[these slides will be posted on Math 1LS3 web page]
Life Science
is a systematic study of living organisms
Botany
Zoology
Microbiology
Biochemistry
Biophysics
Molecular and
Cellular Biology
Ecology
Physiology
Agricultural Science
Biotechnology
Biology
Marine Biology
etc.
To understand things better, we need to learn
math… so 1LS3/1LT3 is math in context
Math 1LS3/1LT3
There are three sections of 1LS3 this term … ALL
SECTIONS COVER EXACTLY SAME MATERIAL,
WRITE SAME TESTS AND SAME FINAL EXAM
One section of 1LS3 in Winter 2013
One section of 1LS3 in Spring 2013 (to be confirmed)
Math 1LT3 will be taught in Winter 2013
Math 1LT3 in Summer 2013 (to be confirmed)
Math 1LS3
No tutorials this week; tutorials start in the week of
September 10
Attend the lecture and tutorial section you have been
assigned to!
Math Help Centre: individual help in HH104; will open
around September 17 (will be announced on the web
page)
Math 1LS3 Fall 2012
Same web page for all sections:
http://www.math.mcmaster.ca/lovric/1LS3.html
(search by Math 1LS3)
also … we’re on facebook
Check web page 2-3 times a week
What’s on Math 1LS3 web page
* course outline (how your final mark will be calculated)
* frequently asked questions (calculator policy, policy
on missed tests, etc.)
* solutions to all assignments and tests
* updates of marks
* information about tests, exam, announcements
What do I need for 1LS3?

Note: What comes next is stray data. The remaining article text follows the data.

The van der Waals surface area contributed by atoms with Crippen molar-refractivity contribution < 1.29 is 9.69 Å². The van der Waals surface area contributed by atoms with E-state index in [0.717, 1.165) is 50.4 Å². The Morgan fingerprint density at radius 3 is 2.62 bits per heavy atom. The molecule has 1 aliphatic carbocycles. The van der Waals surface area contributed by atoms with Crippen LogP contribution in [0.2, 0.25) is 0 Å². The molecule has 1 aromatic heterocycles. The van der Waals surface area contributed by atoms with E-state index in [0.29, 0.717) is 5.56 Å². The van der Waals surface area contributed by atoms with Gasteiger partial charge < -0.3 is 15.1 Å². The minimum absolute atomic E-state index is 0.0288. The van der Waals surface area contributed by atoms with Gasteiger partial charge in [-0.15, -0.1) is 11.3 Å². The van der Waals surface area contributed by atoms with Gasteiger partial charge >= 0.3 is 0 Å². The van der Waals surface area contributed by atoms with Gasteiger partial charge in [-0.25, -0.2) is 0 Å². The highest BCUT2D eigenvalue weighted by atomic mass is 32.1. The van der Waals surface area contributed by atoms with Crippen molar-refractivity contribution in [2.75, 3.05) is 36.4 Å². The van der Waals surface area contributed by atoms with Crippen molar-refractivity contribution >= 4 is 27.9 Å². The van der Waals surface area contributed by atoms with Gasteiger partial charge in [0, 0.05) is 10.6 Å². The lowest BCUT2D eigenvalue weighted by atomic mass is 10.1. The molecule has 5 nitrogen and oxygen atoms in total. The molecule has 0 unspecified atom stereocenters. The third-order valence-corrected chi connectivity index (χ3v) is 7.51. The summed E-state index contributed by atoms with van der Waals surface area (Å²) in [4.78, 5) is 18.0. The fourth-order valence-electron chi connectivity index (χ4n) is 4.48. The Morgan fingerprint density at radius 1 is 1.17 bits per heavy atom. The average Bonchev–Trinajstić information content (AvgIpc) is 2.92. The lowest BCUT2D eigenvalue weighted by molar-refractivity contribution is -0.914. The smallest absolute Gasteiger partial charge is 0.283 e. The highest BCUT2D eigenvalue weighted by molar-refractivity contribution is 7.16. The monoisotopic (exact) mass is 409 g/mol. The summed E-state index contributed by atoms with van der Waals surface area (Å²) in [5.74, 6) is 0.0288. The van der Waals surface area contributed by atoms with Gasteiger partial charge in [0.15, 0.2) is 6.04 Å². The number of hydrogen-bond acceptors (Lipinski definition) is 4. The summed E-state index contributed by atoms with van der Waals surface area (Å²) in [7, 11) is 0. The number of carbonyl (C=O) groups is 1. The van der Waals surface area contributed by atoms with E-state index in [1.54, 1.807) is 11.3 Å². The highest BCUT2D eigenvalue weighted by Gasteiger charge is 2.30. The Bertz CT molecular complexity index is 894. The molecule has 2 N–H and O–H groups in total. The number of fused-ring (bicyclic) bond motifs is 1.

… it’s all in the main bookstore
Textbook "Calculus for the Life Sciences: Modelling the
Dynamics of Life", by F. A. Adler and M.Lovric [same as last
year]
Coursepack [not the same as last year]
Calculator McMaster standard calculator – Casio fx991
Optional materials
* Students’ solutions manual
* Calculus: Fear No More [helps you review high
school math]
Expectations
* come to classes and tutorials … class notes will not
be posted on internet (exception: powerpoint slides,
and what’s not in the textbook)
* do homework as assigned on the webpage, practice
on your own… homework is not collected for credit
* for every hour of lecturing you need to spend 2-3
extra hours reviewing your notes, doing assigned
reading, solving exercises, drill, etc.
Most important things
* study regularly, don’t get behind or recover quickly if
you do … also, eat, sleep, exercise, socialize – the
key is balance!
* math (at this level) is lots of drill/practice … boring
but very useful … background strongly correlated to
your success in this course (so review now if needed)
* plan your time … daily, weekly
* your life is your responsibility … reflect
on things, identify problems and deal with
them immediately
If you do not change things,
things will not change !
This course …
* standard calculus stuff: limit, continuity, derivative,
integral
* calculus objects in context: for instance a function
(abstract math object) could represent a population of
bacteria (application)
* modeling: using math to study problems arising in
life sciences
* approaches to math: algebraic, numeric, geometric,
verbal (descriptive)
Lectures and tutorials…
* Lectures cover important things, but cannot cover
everything